National in order to stop the expansion of bureaucracy put in staff ceilings. New jobs could only be created by eliminating old jobs. Unions hated it but it worked. Labour has removed all such controls so very few positions have been removed in the last five years.


The new $200 million Waikato hospital was one of many capital spending proposals to be axed last week. Officially it is still proceeding but will now be built in stages. Yeah right! Schools were also deferred. Cullen has indicated that government will also target private tertiary learning. While it is hard to justify classes in witchcraft the private sector has done a much better job in giving Maori an education than the state sector. Labour will continue funding the traditional tertiary sector that Clark, Cullen and Labour voters empathise with ahead of putting in some simple results based funding. There is no sign Labour will introduce real reviews of government spending. As former finance minister Roger Douglas used to say "The best way to save money is to stop doing things". There are many activities carried out by this government which if stopped tomorrow would never be missed.


90% of respondents don't support National's proposal to keep the 5-cent fuel tax. This week "Is Tamihere right in saying this government is out of touch with families, favours trade unions and runs a social agenda set by a cabal of homosexuals." Vote at http://www.act.org.nz/poll. We will send the results to the New Zealand Herald.


© Scoop Media

Parliament Headlines | Politics Headlines | Regional Headlines


Ruataniwha: DOC, Hawke's Bay Council Developer Take Supreme Court Appeal

The Department of Conservation and Hawke's Bay Regional Investment Company (HBRIC) are appealing to the Supreme Court over a conservation land swap which the Court of Appeal halted. More>>


With NZ's Marama Davidson: Women’s Flotilla Leaves Sicily – Heading For Gaza

Women representing 13 countries spanning five continents began their journey yesterday on Zaytouna-Oliva to the shores of Gaza, which has been under blockade since 2007. On board are a Nobel Peace Laureate, three parliamentarians, a decorated US diplomat, journalists, an Olympic athlete, and a physician. A list of the women with their background can be found here. More>>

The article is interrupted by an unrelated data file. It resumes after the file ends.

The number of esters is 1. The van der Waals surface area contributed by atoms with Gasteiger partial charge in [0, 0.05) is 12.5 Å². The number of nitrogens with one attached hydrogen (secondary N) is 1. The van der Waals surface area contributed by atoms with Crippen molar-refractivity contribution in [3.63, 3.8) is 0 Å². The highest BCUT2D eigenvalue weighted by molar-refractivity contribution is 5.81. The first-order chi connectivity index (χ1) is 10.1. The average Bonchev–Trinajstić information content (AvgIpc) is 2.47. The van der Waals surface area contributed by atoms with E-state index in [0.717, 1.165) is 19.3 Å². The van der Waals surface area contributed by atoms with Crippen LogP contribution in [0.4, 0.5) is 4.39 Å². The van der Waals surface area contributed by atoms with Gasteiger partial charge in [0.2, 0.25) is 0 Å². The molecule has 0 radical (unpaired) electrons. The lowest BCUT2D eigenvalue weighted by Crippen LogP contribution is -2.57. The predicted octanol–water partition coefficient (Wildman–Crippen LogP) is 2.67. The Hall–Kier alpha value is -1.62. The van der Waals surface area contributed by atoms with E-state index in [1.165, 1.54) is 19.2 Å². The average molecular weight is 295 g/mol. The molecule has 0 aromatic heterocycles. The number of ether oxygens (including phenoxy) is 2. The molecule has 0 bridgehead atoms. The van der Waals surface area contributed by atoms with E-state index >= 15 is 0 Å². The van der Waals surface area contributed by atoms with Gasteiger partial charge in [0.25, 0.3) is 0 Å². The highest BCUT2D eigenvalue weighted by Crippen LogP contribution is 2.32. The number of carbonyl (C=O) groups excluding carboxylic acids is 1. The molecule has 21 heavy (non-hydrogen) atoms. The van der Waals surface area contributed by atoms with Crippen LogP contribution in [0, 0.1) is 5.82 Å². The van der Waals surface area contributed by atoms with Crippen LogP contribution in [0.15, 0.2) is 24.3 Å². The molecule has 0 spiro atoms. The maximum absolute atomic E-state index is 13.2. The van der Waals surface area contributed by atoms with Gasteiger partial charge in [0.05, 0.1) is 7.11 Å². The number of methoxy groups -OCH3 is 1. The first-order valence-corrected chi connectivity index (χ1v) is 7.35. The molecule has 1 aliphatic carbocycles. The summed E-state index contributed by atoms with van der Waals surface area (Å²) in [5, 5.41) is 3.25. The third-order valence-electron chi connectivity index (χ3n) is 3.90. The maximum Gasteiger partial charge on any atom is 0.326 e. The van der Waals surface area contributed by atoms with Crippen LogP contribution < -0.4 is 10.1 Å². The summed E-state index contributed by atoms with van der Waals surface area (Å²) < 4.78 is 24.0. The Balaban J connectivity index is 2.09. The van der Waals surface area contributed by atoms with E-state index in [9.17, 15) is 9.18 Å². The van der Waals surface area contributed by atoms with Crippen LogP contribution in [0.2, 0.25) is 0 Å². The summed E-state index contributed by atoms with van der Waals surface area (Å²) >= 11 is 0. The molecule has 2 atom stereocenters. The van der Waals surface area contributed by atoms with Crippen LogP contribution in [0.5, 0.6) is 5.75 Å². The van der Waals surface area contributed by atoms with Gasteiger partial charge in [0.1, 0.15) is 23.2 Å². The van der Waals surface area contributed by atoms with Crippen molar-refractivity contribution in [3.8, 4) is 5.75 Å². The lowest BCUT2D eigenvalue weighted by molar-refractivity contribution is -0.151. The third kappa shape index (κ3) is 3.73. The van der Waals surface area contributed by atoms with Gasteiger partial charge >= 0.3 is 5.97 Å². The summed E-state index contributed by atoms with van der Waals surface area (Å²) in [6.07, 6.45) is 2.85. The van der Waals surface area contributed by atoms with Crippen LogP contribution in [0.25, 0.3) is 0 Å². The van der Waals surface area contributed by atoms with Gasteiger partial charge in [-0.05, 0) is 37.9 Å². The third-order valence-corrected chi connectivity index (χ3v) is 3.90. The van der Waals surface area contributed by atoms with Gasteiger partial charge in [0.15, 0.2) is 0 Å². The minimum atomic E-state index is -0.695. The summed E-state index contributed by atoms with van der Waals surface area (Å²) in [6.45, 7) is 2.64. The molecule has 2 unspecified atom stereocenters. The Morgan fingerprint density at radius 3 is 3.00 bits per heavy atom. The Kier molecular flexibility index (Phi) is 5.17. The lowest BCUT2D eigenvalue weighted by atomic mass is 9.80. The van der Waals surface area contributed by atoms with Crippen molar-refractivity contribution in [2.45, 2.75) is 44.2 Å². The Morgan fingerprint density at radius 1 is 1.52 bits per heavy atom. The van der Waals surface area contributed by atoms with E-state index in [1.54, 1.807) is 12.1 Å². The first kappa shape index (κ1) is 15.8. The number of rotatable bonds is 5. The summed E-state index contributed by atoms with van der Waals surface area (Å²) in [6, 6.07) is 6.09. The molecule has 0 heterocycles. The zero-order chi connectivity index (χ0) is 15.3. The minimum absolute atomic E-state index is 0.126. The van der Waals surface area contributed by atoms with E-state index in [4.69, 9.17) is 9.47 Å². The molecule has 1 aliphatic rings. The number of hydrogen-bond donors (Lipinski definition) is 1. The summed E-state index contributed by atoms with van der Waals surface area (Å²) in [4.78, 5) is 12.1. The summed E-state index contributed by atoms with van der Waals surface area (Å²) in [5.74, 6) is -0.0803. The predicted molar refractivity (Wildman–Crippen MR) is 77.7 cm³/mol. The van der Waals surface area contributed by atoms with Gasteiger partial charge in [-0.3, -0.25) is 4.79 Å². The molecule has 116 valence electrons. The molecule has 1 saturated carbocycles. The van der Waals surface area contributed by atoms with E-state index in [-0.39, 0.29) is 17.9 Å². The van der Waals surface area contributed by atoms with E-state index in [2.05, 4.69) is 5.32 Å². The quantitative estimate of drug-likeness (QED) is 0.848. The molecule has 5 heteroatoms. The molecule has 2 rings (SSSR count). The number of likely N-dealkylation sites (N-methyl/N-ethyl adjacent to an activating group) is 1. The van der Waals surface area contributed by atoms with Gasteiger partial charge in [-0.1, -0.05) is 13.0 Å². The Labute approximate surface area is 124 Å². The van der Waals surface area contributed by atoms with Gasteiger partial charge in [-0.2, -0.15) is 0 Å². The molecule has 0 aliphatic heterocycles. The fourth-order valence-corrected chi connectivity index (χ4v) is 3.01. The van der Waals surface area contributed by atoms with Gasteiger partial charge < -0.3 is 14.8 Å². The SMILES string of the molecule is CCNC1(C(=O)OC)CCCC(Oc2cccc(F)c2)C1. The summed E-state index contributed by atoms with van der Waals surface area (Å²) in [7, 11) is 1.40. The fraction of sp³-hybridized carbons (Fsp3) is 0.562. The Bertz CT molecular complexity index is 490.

Gordon Campbell: On The Key Style Of Crisis Management

At Monday’s post Cabinet press conference Key was in his finest wide- eyed “Problem? What problem?” mode. No, there wasn’t really a problem that top MPI officials had been at odds with each other over the meaning of the fisheries policy and how that policy should be pursued... More>>


Mt Roskill: Greens Will Not Stand In Likely Post-Goff By-Election

“The Green Party’s priority is changing the Government in 2017, and as part of that we’ve decided that we won’t stand a candidate in the probable Mt Roskill by-election... This decision shows the Memorandum of Understanding between Labour and the Green Party is working." More>>


Wellington: Predator Free Capital Plan

Wellington City Council (WCC), the Greater Wellington Regional Council (GWRC) and NEXT Foundation, today announced a joint collaboration to make Wellington the first Predator Free capital city in the world. More>>


Gordon Campbell: On Judith Collins’ Efforts At Self Correction

Thousands of prisoners currently in prison may be entitled to an earlier release than expected – and compensation – because Corrections has incorrectly calculated their term of imprisonment. Unless of course, the government buries its mistakes by changing the law and retro-actively getting itself off the hook… More>>


More Justice & Corrections

Sector Opposes Bill: Local Government Bill Timeframe Extended

The Minister of Local Government Peseta Sam Lotu-Iiga has asked the Select Committee to extend the report back date for the Local Government Act 2002 Amendment Bill (No 2). More>>


Get More From Scoop



Search Scoop  
Powered by Vodafone
NZ independent news